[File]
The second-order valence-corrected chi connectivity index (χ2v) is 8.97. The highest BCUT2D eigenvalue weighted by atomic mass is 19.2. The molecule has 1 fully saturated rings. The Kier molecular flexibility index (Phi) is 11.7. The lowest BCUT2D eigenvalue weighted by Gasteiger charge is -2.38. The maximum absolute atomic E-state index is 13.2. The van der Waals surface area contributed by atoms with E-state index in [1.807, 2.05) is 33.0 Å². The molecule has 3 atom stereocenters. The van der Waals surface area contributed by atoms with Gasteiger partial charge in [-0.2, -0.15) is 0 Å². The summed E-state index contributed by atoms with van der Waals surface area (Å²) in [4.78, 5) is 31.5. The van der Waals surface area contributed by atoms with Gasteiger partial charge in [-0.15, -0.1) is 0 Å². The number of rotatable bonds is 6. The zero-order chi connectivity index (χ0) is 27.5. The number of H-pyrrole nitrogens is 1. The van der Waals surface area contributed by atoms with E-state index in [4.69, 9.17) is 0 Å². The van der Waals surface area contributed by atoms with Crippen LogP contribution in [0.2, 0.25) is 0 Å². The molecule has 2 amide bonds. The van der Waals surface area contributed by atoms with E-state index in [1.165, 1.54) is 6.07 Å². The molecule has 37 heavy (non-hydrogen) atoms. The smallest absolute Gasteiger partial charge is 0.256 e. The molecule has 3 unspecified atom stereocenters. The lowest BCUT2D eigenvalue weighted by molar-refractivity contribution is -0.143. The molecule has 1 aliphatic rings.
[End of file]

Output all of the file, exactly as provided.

The second-order valence-corrected chi connectivity index (χ2v) is 8.97. The highest BCUT2D eigenvalue weighted by atomic mass is 19.2. The molecule has 1 fully saturated rings. The Kier molecular flexibility index (Phi) is 11.7. The lowest BCUT2D eigenvalue weighted by Gasteiger charge is -2.38. The maximum absolute atomic E-state index is 13.2. The van der Waals surface area contributed by atoms with E-state index in [1.807, 2.05) is 33.0 Å². The molecule has 3 atom stereocenters. The van der Waals surface area contributed by atoms with Gasteiger partial charge in [-0.2, -0.15) is 0 Å². The summed E-state index contributed by atoms with van der Waals surface area (Å²) in [4.78, 5) is 31.5. The van der Waals surface area contributed by atoms with Gasteiger partial charge in [-0.15, -0.1) is 0 Å². The number of rotatable bonds is 6. The zero-order chi connectivity index (χ0) is 27.5. The number of H-pyrrole nitrogens is 1. The van der Waals surface area contributed by atoms with E-state index in [4.69, 9.17) is 0 Å². The van der Waals surface area contributed by atoms with Crippen LogP contribution in [0.2, 0.25) is 0 Å². The molecule has 2 amide bonds. The van der Waals surface area contributed by atoms with E-state index in [1.165, 1.54) is 6.07 Å². The molecule has 37 heavy (non-hydrogen) atoms. The smallest absolute Gasteiger partial charge is 0.256 e. The molecule has 3 unspecified atom stereocenters. The lowest BCUT2D eigenvalue weighted by molar-refractivity contribution is -0.143. The molecule has 1 aliphatic rings.